As the UK and USA mark 40 years of the “War on Drugs”, and Governments in both countries are urged to look anew at their approach to the use of currently illegal substances, there has been an intervention from the Centre For Policy Studies (CPS), the right leaning “think tank” founded back in 1974 by Keith Joseph and Margaret Thatcher.
The CPS, which has previously labelled the UK’s drugs policy as “liberal”, is putting its argument in broad brush money terms, pitching figures such as the annual £730 million for prescribing methadone to heroin addicts, £1.7 billion annually paid in benefits to them, and £1.2 billion on looking after addicts’ children. The CPS wants to see a move towards rehabilitation.
And their argument completely misses the point. The sign that the CPS is utterly clueless on this matter is its depiction of current drugs policy as “liberal”. Liberal it is not: that would have been true in the late 1960s, before the Misuse of Drugs Act came into force. And at that time, the UK had around 500 heroin users.
Forty years on from making heroin use illegal, that number had grown to half a million. That most basic of statistics tells anyone prepared to listen that the “war on drugs” has been well and truly lost. Drugs policy, far from being “liberal”, has been blatantly illiberal, with criminalisation of use and supply gifting a once in a lifetime business opportunity to organised criminality.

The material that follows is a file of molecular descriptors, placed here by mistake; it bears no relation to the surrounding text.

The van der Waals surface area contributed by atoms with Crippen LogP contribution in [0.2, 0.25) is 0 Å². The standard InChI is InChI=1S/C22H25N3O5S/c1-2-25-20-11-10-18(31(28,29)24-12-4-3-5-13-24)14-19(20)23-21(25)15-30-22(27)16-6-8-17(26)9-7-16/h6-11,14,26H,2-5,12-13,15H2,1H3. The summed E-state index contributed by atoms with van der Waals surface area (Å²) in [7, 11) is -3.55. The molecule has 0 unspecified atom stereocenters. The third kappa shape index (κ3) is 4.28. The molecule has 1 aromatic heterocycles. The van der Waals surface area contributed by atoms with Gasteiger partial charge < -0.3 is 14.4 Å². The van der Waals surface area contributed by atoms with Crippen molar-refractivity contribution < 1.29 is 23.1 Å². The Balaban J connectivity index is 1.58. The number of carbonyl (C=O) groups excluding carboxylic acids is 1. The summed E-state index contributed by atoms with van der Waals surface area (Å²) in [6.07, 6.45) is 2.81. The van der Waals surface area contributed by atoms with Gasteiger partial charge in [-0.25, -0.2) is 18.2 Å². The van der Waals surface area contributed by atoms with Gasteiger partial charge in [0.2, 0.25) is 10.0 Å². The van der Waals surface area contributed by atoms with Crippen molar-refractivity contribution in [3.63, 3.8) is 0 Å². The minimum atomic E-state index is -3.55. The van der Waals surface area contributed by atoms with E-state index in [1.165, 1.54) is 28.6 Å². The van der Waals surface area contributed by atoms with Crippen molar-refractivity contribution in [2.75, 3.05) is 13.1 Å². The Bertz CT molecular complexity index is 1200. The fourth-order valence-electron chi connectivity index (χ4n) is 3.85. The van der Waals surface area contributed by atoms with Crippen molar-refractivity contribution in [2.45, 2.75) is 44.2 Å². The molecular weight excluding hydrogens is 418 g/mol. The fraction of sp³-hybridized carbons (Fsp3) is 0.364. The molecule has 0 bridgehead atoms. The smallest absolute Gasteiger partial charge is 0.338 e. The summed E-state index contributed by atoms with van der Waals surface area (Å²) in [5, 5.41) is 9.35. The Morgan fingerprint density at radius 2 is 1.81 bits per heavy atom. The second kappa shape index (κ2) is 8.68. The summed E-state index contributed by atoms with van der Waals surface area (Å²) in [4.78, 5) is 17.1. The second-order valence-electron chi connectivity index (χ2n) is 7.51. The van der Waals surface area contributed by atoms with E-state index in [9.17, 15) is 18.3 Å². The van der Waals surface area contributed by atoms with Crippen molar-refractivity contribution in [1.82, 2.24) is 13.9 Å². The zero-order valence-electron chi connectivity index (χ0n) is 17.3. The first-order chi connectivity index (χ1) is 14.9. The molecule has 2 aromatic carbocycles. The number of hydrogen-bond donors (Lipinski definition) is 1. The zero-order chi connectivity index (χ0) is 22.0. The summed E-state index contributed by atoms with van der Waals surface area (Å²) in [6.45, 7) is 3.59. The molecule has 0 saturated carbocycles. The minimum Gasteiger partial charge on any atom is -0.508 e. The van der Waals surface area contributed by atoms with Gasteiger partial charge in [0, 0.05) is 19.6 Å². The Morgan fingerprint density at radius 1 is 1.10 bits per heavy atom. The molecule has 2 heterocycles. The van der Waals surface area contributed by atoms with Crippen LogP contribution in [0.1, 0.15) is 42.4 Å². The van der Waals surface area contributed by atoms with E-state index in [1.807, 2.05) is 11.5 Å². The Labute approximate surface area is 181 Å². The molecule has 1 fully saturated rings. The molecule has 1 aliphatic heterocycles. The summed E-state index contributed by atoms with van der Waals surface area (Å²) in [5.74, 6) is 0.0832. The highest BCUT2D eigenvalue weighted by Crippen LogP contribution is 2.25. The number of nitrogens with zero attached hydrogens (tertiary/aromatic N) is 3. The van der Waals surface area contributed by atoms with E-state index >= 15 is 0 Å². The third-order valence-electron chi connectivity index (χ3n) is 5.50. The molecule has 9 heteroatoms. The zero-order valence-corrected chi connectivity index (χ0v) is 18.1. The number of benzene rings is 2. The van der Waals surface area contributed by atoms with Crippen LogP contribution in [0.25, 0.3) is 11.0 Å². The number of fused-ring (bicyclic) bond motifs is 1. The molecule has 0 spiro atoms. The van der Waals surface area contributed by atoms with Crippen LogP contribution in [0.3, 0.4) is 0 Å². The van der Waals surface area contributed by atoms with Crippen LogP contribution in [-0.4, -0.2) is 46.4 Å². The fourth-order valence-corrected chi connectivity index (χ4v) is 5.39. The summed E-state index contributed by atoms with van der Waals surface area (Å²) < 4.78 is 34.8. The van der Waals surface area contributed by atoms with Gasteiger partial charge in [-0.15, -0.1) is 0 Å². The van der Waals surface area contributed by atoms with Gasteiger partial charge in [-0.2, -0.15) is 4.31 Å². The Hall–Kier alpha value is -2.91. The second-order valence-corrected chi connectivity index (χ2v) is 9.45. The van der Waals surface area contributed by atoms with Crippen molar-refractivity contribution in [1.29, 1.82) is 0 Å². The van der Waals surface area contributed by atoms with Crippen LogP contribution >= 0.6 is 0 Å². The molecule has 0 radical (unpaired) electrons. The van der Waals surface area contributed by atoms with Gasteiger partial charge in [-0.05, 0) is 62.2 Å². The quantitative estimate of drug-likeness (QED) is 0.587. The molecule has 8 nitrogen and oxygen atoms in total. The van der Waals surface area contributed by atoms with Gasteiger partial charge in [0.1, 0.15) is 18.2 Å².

Of this, the CPS makes no mention. Nor does it discuss the urgent need to decriminalise the use of currently illegal drugs, an action which would on its own shift the emphasis towards making that use a health issue – which the CPS appears to want to happen. That methadone is often an ineffective way of getting heroin addicts off drugs completely may be true, but that fails to look at the problem in its entirety.
The CPS does not address the grip in which organised criminality holds the market for currently illegal drugs. Therefore it also fails to address the total lack of quality control, which makes those drugs far more dangerous. Its language is still couched in terms of criminalising users. And worst of all, the elephant in the room – that the “War on Drugs” has been lost – is ignored.Treatment for addiction can only begin once the addict has admitted that they have a problem. The CPS has a problem, but cannot admit it. The painting of the problem in terms of benefit and prescription costs shows that the CPS is hooked on maintenance of the status quo. Thus it is that the CPS is yet another addict in denial.